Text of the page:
- A panel of federal judges is reviewing the Texas voter ID law under the Voting Rights Act
- The Justice Department rejected the law, noting 600,000 registered voters lack IDs
- A lawmaker says the public expected legislation "to give them confidence in the system"
Texas state officials went to federal court Monday to defend a controversial new voter identification law, dismissing suggestions the requirement would deny hundreds of thousands of people -- many of them minorities -- access to the ballot.
A weeklong trial kicked off in Washington before a special panel of three federal judges who will decide whether the law, known as SB 14, should be allowed to go into effect. It is one of several legal challenges to voter ID laws around the country.
A key enforcement provision of the landmark Voting Rights Act of 1965 -- known as Section 5 -- gives the federal government open-ended oversight of states and localities with a history of voter discrimination. Any changes in voting laws and procedures in the covered areas must be "pre-cleared" with Washington. That provision was reauthorized in 2006 for another quarter-century.
The Justice Department in March rejected the Texas law, passed in 2011, using the state's own statistics to show about 600,000 registered voters there lack a state-issued driver's license or identification card. SB 14 amended an earlier voter identification law.
Texas is among eight states to require official photo identification in an effort to stop what officials say is voter fraud. Opponents of the laws say they disenfranchise poor, minority and disabled voters. Obama administration officials have concluded there is little evidence of voter fraud in Texas warranting the legislative changes.
"We note that the state's submission did not include evidence of significant in-person voter impersonation not already addressed by the state's existing laws," Thomas Perez, assistant attorney general, said in March.
A key supporter of the law told the judicial panel Monday that having valid, government-issued photo identification is a reasonable, modern-day necessity.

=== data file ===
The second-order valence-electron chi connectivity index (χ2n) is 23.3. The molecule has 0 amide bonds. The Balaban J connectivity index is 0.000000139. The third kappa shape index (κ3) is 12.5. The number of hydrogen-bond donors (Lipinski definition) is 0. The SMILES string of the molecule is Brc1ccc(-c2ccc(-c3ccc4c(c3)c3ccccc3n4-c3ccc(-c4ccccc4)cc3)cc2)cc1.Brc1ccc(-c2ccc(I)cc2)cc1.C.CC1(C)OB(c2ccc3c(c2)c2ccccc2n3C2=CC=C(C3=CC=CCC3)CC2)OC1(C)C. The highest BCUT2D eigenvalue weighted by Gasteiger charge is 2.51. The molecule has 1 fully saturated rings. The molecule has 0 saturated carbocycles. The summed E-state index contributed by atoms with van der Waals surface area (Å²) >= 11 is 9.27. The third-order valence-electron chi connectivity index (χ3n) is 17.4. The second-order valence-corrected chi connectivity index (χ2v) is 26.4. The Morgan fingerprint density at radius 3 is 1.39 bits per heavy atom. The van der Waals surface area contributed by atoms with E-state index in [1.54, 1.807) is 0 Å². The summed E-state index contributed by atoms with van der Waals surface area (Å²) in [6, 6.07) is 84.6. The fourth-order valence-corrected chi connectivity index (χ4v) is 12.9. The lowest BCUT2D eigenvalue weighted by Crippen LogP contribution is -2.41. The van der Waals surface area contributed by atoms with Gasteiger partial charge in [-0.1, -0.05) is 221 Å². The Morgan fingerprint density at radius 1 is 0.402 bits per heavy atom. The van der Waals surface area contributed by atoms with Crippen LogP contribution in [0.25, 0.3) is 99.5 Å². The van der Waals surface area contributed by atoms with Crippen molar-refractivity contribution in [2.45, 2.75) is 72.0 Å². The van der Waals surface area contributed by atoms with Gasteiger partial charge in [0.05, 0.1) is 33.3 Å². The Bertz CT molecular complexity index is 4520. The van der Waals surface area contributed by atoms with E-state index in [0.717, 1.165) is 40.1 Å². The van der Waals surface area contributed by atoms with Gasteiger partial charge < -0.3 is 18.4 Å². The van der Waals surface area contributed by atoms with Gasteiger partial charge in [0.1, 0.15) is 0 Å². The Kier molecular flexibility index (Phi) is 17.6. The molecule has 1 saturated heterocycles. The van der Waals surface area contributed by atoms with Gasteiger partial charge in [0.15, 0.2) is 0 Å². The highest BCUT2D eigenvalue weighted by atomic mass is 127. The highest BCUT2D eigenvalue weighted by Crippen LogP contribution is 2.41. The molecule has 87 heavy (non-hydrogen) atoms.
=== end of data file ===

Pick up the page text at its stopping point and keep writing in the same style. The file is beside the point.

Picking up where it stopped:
"The public expected us to pass legislation to give them confidence in the system," said Jose Luis Aliseda, a Texas state legislator. The Republican from rural south Texas said he has been privately approached by a number of constituents -- many older Hispanic citizens -- claiming they were pressured to cast fraudulent ballots. That brought objections from lawyers representing groups opposing the law, and mild skepticism from the judges.
Keith Ingram, the director of Texas' elections division, also testified the law is justified. He cited tiny Loving County in the isolated western part of the state with a population only around 70 people, but voter registration of 157% of that number.
Statewide, Ingram said his office had identified at least 239 dead people casting a ballot in the past year. But he conceded under cross-examination some of that total may have resulted from clerical error, and that only four people "definitely" were part of voter fraud.
"The U.S. Supreme Court has already ruled that voter identification laws are constitutional," said Texas Attorney General Greg Abbott. "Texas should be allowed the same authority other states have to protect the integrity of elections."
Election fraud investigations by the Texas attorney general's office in the past decade have resulted in 50 convictions, Abbott said.
But a coalition of minority and civil rights groups has said the Texas law is among the most restrictive in the nation. Among those bringing suit are students from historically black universities Prairie View A&M and Southern. They argue the new law would mean student ID cards would no longer be recognized for voting purposes.